Yeah I’m really, really disappointed. The old BLM website was a bear of a thing to navigate, but had so much useful info once you figured out where to find it. The new BLM website looks sleek and snazzy, but has literally zero useful info. I keep hoping they will “flesh it out” with some of the old stuff, but I’m starting to think this will never happen. It’s such a bummer.
HI Timmy! Great blog! Loved it! My husband and I are 63 years old. We have done it all! Lived in a tiny travel trailer (10 x 7 foot inside measurements) 13 feet long (including the hitch and the bumper). It was the ’70’s and we had two children, and one on the way. We had already owned a 4 bdrm., two bath home when we were 20, and the only way my husband could get me to move from the security of being near my family in Tucson, Az., and live this way was to move to the Santa Cruz Mountains. He agreed!! The trailer was a choice we made to live the lifestyle we chose to live! What a joy it was! We lived in an old resort spot in the Redwood forest in Northern California, with others our age living the same way in small rvs, trailers and school buses, I think everyone there was a musician. 🙂 Our next step was buying a HUGE 35 ft. travel trailer with a ‘tip out’. It truly did seem huge to us. Even had a home birth (our 3rd child) in that little travel trailer. My sister and niece came and lived with us for awhile also. We fit! My husband customized the back bedroom with tiny little ‘dwarf’ sized bunkbeds for our babies. They even had tiny little headboard bookcases for their cherished books. The baby slept in a Moses basket until she was able to move into her tiny little portable bed. It was the most precious time of our lives. We lived outdoors so much, showered at the ‘club’ showers, even used the toilets there when we were in the tiny trailer. (we also had to buy ice for our ice box every 3 days…no fridge!) 🙂 Would I do it all again? Yes…in a HEARTBEAT!! We have taken early retirement for the rest of our lives (after our tiny trailer days)…raising our 6 children..running our own business for 30 plus years, getting our kids through college, weddings for 4 daughters, and guess what? We are now living in a 29 foot travel trailer (with a 14 ft. slide out). We have our raised bed gardens growing strong, our hydroponics doing beautifully! Our lives are simple…but so joyful again!! Not much money…no debt…but joy!! We have moved to the Mountains again as well. I just wanted to tell you that I’m SO proud of the two of you…living your heart!! No regrets! …no regrets!! Enjoy your life to the max! Being our age, it was a little hard for our kids to grasp the fact that this is what we WANT to do….but they are coming around! 🙂 So happy for you!! Love your story! That’s what life should be all about…being happy…and creating the story we want to share with others! So happy that we have lived the ‘crazy’ simple life we CHOSE to live, and still choose to live!! So happy you are as well!!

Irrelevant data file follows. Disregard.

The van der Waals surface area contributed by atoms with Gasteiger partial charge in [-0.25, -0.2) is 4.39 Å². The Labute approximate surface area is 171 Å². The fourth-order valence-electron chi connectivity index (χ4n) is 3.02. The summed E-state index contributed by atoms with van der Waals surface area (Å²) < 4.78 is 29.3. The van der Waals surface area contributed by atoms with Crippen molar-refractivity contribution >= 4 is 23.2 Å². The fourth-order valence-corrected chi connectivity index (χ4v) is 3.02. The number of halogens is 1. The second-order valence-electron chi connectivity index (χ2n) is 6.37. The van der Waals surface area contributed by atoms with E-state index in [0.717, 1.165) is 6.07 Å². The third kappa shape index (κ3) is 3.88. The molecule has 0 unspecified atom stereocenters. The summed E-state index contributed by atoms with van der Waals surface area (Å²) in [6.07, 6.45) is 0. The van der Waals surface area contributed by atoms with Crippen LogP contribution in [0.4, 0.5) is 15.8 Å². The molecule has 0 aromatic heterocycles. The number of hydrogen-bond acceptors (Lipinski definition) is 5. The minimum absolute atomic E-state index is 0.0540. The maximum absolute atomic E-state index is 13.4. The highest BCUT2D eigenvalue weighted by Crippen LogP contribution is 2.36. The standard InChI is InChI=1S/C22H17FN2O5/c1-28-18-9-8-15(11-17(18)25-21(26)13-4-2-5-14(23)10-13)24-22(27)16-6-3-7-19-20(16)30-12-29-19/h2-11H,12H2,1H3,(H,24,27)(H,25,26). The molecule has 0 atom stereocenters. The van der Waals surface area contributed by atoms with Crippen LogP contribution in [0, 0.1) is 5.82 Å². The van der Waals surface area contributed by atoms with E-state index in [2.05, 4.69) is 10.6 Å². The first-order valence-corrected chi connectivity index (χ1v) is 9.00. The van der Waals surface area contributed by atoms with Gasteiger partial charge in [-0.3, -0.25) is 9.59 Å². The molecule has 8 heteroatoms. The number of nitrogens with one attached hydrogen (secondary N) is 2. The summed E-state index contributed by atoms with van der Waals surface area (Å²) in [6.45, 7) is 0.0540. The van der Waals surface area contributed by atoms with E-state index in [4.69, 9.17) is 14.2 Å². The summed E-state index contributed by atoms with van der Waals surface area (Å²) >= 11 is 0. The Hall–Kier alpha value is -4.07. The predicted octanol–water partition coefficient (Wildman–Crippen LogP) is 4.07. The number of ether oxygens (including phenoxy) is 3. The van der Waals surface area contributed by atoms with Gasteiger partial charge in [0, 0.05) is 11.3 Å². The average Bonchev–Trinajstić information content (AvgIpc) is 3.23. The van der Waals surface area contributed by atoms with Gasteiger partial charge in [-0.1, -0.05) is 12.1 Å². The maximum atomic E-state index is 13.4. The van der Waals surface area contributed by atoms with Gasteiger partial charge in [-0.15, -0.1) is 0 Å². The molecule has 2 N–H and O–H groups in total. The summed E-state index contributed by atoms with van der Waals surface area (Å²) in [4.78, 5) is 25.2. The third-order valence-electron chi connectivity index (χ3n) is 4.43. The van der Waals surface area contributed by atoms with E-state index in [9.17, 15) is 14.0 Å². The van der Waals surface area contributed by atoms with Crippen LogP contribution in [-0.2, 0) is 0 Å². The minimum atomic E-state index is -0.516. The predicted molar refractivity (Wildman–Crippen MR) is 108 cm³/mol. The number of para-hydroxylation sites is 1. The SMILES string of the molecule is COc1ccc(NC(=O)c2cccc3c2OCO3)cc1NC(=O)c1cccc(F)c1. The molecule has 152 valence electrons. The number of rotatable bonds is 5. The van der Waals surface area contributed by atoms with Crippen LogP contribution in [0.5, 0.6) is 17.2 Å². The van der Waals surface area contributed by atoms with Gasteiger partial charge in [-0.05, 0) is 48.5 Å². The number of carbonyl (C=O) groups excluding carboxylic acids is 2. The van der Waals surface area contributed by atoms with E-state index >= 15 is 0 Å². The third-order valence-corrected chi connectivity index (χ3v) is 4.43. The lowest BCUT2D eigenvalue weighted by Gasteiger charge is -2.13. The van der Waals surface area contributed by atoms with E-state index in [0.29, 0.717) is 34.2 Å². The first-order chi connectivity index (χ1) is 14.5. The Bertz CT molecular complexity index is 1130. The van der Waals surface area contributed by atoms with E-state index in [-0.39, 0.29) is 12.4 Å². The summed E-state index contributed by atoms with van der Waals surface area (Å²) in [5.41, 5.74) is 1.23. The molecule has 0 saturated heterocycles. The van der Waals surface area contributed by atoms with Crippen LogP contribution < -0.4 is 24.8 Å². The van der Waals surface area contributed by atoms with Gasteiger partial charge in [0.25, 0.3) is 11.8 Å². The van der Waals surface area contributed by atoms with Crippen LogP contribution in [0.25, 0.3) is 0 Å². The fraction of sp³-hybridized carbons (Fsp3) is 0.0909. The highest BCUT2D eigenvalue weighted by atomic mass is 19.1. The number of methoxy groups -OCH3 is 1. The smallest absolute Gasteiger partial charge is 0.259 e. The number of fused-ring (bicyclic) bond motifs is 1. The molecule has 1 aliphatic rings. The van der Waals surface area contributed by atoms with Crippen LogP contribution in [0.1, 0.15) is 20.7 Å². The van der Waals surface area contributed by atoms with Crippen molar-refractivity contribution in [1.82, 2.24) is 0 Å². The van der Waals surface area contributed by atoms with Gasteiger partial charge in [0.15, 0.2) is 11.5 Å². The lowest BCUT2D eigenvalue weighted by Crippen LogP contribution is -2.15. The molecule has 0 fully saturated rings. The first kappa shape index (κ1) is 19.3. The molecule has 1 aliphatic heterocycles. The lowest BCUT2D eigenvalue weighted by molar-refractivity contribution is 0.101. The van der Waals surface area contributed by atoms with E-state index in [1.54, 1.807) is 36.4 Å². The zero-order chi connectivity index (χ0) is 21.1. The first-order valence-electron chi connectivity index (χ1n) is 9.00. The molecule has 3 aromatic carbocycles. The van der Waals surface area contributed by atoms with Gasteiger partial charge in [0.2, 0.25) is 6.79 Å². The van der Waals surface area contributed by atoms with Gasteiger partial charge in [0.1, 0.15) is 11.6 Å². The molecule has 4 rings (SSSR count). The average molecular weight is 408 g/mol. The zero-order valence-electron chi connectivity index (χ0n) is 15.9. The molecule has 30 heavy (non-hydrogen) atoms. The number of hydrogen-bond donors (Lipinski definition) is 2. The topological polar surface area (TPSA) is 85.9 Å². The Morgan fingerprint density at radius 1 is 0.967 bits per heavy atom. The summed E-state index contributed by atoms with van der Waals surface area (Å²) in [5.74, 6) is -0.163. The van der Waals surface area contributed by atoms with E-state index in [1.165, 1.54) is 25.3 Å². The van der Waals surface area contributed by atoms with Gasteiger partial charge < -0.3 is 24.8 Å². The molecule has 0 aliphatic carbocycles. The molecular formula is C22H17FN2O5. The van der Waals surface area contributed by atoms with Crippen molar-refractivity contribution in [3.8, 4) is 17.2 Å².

Many retirees choose southern British Columbia because of the milder weather. Vancouver Island is very popular with year round RV parks that have all of the amenities needed to accommodate most people's needs. The Sunshine Coast has many possibilities, as well as the Lower Mainland and the Okanagan. Many of the choices will depend upon the interests or needs of the RVers.